A parliament both strong and weak
Unlike in other countries, such as the US, where the president can veto certain acts, the Swiss parliament is immune from the other two powers. Its decisions cannot be challenged by the government. Nor can their constitutionality be questioned by the Federal Court, Switzerland’s highest judicial body.
On the other hand, motions of censure do not exist in Switzerland and the Federal Assembly cannot dismiss the government in this way. Nor can it remove a member of the country’s seven-member executive body, the Federal Council, during their term of office, except in exceptional cases such as serious illness.
The only possibility parliament has to express its discontent with a member of the executive is during the election of the government, which takes place every four years, in the December following federal elections. However, the system of consensus democracy that characterises the Swiss political system makes this extremely rare. Since 1848, only four members of the government have not been re-elected by parliament. The last was the leader of the People’s Party, Christoph Blocher, in 2007.
Nor is there any antagonism between the majority and the opposition in Switzerland. On most issues, the government and parliament must try to find a compromise supported by a majority, which may vary according to the matter at hand, as there is no coalition agreement between the political forces. Moreover, legislative members from the governing parties are not obliged to support the decisions of the government.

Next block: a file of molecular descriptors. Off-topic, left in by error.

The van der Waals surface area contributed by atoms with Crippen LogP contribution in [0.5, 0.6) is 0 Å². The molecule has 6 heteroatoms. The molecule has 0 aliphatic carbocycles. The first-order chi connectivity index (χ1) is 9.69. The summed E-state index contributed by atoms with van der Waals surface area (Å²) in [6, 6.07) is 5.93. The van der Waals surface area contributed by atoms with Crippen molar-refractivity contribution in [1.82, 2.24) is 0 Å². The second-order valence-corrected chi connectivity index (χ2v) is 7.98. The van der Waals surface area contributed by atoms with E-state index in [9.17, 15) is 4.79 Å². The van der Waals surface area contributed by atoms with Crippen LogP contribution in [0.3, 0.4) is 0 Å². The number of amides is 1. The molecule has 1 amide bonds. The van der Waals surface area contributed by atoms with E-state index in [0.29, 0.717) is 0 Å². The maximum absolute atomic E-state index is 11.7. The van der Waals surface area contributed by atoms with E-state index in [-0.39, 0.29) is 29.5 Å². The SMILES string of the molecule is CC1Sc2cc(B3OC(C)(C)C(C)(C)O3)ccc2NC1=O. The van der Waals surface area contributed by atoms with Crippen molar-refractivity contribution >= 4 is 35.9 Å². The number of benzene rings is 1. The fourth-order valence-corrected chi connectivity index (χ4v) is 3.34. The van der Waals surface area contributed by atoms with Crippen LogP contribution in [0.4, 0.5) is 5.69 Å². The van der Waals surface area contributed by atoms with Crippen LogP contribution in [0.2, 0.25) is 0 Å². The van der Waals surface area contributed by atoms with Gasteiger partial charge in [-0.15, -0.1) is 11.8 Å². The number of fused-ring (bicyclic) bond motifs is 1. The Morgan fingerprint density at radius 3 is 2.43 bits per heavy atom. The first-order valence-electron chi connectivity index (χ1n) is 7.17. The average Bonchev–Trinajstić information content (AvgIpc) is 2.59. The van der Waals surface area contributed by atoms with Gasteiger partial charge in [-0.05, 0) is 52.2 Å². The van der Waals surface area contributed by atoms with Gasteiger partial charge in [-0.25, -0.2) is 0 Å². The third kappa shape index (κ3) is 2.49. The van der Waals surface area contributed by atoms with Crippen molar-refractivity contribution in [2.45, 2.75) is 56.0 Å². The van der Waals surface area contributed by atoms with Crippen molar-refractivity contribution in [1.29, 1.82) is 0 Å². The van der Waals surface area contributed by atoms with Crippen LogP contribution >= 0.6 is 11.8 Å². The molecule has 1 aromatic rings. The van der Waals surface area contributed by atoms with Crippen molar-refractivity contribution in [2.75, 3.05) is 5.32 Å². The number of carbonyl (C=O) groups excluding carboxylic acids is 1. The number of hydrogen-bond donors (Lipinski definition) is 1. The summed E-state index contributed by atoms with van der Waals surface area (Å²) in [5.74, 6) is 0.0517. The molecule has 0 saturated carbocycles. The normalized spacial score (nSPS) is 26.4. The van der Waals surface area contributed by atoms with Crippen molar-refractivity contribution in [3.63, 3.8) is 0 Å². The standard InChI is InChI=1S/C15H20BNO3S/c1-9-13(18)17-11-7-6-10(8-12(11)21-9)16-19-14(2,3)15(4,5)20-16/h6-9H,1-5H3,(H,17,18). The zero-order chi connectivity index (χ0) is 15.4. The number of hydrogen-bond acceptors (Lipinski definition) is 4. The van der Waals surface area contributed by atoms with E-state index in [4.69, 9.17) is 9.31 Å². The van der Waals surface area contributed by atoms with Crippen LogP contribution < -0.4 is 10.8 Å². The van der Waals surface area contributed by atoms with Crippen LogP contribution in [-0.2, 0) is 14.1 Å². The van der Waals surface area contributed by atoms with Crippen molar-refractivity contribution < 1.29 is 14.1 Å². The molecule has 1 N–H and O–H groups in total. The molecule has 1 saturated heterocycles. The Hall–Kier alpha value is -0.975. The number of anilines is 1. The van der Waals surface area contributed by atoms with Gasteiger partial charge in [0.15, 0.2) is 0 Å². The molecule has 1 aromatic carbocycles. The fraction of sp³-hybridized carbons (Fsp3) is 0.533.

All this means that Switzerland does not experience government crises and early elections. The current parliamentary term is the 51st since 1848.
Although its decisions are law, a heavy sword of Damocles hangs over parliament in the form of the optional referendum. By collecting 50,000 signatures within 100 days of the official publication of an act, anyone can oppose the decision of the legislature and request that a law or federal decree be submitted to the judgement of voters at the polls.
From the founding of the federal State in 1848 until the introduction of proportional representation in 1917, the Federal Assembly was dominated by the Radical Democratic Party (which became the Radical-Liberal Party in 2009), opposed only by the conservative Catholics (the future Christian Democratic Party).